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Powell: Fed's inflation fight could bring 'pain,' job losses

JACKSON HOLE, Wyo. — Federal Reserve Chair Jerome Powell delivered a stark warning Aug. 26 about the Fed's determination to fight inflation with more sharp interest rate hikes: It will likely cause pain for Americans in the form of a weaker economy and job losses.

Friday's message landed with a thud on Wall Street, sending the major stock indexes down sharply to end the week.

"These are the unfortunate costs of reducing inflation," Powell said in a high-profile speech at the Fed's annual economic symposium in Jackson Hole. "But a failure to restore price stability would mean far greater pain."

Runaway price increases have soured most Americans on the economy, even as the unemployment rate has fallen to a half-century low of 3.5 percent. It has also created political risks for President Joe Biden and congressional Democrats in this fall's elections, with Republicans denouncing Biden's $1.9 trillion financial support package, approved last year, as having fueled inflation.

Some on Wall Street expect the economy to fall into recession later this year or early next year, after which they expect the Fed to reverse itself and reduce rates.

A number of Fed officials, though, have pushed back against that notion. Powell's remarks suggested that the Fed is aiming to raise its benchmark rate — to about 3.75 percent to 4 percent by next year — yet not so high as to tank the economy, in hopes of slowing growth long enough to conquer high inflation.

"The idea they are trying to hammer into the market's head is that their approach makes a rapid pivot to (rate cuts) unlikely," said Eric Winograd, an economist at asset manager AllianceBernstein. "They are going to stay tight even when it hurts."

After raising its key short-term rate by a steep three-quarters of a point at each of its past two meetings — part of the Fed's fastest series of hikes since the early 1980s — Powell said the Fed might ease up on that pace "at some point," suggesting that any such slowing isn't near.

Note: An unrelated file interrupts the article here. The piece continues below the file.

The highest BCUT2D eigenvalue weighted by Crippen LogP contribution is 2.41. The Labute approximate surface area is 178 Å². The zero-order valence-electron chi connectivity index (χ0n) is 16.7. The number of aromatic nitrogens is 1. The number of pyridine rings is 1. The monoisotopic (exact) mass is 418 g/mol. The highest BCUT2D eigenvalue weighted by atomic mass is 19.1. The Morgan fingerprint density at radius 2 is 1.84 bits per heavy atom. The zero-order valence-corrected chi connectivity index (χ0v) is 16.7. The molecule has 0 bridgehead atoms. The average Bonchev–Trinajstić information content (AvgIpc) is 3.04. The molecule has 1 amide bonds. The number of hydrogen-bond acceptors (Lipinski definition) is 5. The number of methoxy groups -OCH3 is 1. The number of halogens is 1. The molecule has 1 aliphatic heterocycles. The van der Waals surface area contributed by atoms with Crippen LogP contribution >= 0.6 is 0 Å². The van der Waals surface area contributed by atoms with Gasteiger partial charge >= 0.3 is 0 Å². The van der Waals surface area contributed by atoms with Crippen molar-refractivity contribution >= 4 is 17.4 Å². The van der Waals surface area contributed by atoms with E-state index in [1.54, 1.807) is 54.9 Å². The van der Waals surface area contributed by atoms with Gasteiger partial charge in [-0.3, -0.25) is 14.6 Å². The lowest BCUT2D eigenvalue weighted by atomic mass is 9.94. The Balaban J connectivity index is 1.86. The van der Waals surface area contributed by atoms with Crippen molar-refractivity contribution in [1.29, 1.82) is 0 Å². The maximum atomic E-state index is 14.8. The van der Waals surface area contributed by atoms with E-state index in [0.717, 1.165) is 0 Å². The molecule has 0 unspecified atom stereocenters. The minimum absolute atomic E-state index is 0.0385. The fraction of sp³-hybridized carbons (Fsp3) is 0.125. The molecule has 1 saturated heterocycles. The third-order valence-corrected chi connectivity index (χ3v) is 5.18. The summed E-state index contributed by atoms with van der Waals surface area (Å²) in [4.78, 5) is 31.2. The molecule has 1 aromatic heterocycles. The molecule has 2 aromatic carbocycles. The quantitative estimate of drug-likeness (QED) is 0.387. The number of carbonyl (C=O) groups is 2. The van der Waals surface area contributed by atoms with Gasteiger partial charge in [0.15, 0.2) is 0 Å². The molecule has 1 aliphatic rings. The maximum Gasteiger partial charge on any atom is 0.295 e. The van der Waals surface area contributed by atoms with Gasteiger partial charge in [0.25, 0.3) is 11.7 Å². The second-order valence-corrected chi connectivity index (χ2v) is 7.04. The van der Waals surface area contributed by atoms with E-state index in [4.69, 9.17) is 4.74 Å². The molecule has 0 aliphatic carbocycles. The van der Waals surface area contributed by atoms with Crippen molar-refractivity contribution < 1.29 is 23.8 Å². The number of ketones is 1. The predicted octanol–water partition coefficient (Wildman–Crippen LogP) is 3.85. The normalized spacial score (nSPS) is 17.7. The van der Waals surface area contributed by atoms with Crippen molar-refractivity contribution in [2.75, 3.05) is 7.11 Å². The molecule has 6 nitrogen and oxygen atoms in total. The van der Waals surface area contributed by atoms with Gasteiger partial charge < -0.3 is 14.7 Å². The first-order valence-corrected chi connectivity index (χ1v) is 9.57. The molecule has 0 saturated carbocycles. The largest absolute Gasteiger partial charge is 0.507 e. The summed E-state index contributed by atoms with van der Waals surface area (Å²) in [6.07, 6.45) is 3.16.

Powell said the size of the Fed's rate increase at its next meeting in late September — whether one-half or three-quarters of a point — will depend on inflation and jobs data. An increase of either size, though, would exceed the Fed's traditional quarter-point hike, a reflection of how severe inflation has become.

The Fed chair said that while lower inflation readings that have been reported for July have been "welcome," he added that, "a single month's improvement falls far short of what (Fed policymakers) will need to see before we are confident that inflation is moving down."

On Friday, an inflation gauge that is closely monitored by the Fed showed that prices actually declined 0.1 percent from June to July. Though prices did jump 6.3 percent in July from 12 months earlier, that was down from a 6.8 percent year-over-year jump in June, which had been the highest since 1982. The drop largely reflected lower gas prices.

In his speech Friday, Powell noted that the history of high inflation in the 1970s, when the central bank sought to counter high prices with only intermittent rate hikes, shows that the Fed must stay focused.

"The historical record cautions strongly against prematurely" lowering interest rates, he said. "We must keep at it until the job is done."